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What is a "motion to convert" in bankruptcy?

Motion to convert allows debtors to change bankruptcy when finances change

For some debtors, financial circumstances may change significantly while they are in the process of bankruptcy. In those cases, the U.S. Bankruptcy Court offers them an opportunity to change the type of bankruptcy they have filed.

The court allows debtors to file a "motion to convert" when they decide that another chapter within the bankruptcy code would better meet their needs. For instance, if an individual's financial situation improves after filing under Chapter 7 - in which all non-exempt property must be sold to pay off creditors - they may want to convert to a Chapter 13 petition. The court may agree that their improved financial outlook will allow them to make monthly payments under a plan to repay creditors over several years, which is required under Chapter 13, according to FilingBankruptcyForm.com.

However, if the debtor's finances take a downward turn, they have the right to convert from Chapter 13 to Chapter 7, which is faster and will eliminate all unsecured debts, such as credit card balances and medical bills, once a discharge is granted.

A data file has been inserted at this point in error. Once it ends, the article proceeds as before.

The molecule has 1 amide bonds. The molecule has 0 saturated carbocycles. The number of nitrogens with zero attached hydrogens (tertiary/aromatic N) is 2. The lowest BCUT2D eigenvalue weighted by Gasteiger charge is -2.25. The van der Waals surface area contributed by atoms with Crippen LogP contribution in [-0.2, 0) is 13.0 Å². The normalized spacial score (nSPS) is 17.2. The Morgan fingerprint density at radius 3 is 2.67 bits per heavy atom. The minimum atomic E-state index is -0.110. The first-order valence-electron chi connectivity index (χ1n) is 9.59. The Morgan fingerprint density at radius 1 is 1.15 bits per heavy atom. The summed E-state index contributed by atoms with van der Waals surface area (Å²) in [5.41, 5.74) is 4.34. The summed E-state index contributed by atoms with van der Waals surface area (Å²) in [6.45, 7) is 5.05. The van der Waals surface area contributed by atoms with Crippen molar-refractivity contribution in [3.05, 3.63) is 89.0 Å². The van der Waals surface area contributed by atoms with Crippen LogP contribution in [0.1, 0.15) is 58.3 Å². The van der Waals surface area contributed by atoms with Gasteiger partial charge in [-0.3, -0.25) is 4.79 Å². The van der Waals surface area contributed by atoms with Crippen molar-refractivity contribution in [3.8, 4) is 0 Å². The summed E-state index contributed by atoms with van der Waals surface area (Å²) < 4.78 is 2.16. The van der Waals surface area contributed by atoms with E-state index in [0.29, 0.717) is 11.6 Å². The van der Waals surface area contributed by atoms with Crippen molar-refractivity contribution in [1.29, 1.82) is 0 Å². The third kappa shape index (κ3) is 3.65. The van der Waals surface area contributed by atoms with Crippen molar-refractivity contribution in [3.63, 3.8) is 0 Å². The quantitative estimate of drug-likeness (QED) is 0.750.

To make the change, a motion to convert must be filed with the court, along with updated financial records, recent tax returns and proof of unemployment if the debtor has lost his or her job and now has reduced finances. In some cases, a debtor may be eligible to receive a refund of some of the payments made under the Chapter 13 repayment plan if the trustee hasn't forwarded them to creditors.

The individual would then follow all the requirements of a Chapter 7 case, and would have the ability to add debts incurred since the Chapter 13 petition was filed.

As long as the debtor has not already made a bankruptcy conversion and is eligible for a Chapter 7 filing, a conversion can take place at any time for any reason. "This is an absolute right, and there are no restrictions," states Maryland attorney Brett Weiss, writing for BankruptcyLawNetwork.com. The most common reasons why debtors make such a change is their inability to keep up with court-ordered payments under a Chapter 13 plan or to make mortgage or car payments. If debtors are likely to lose their house or car anyway, Weiss advises that converting to a Chapter 7 case makes sense because the debtor will no longer be liable for any loss that occurs when the property is sold.

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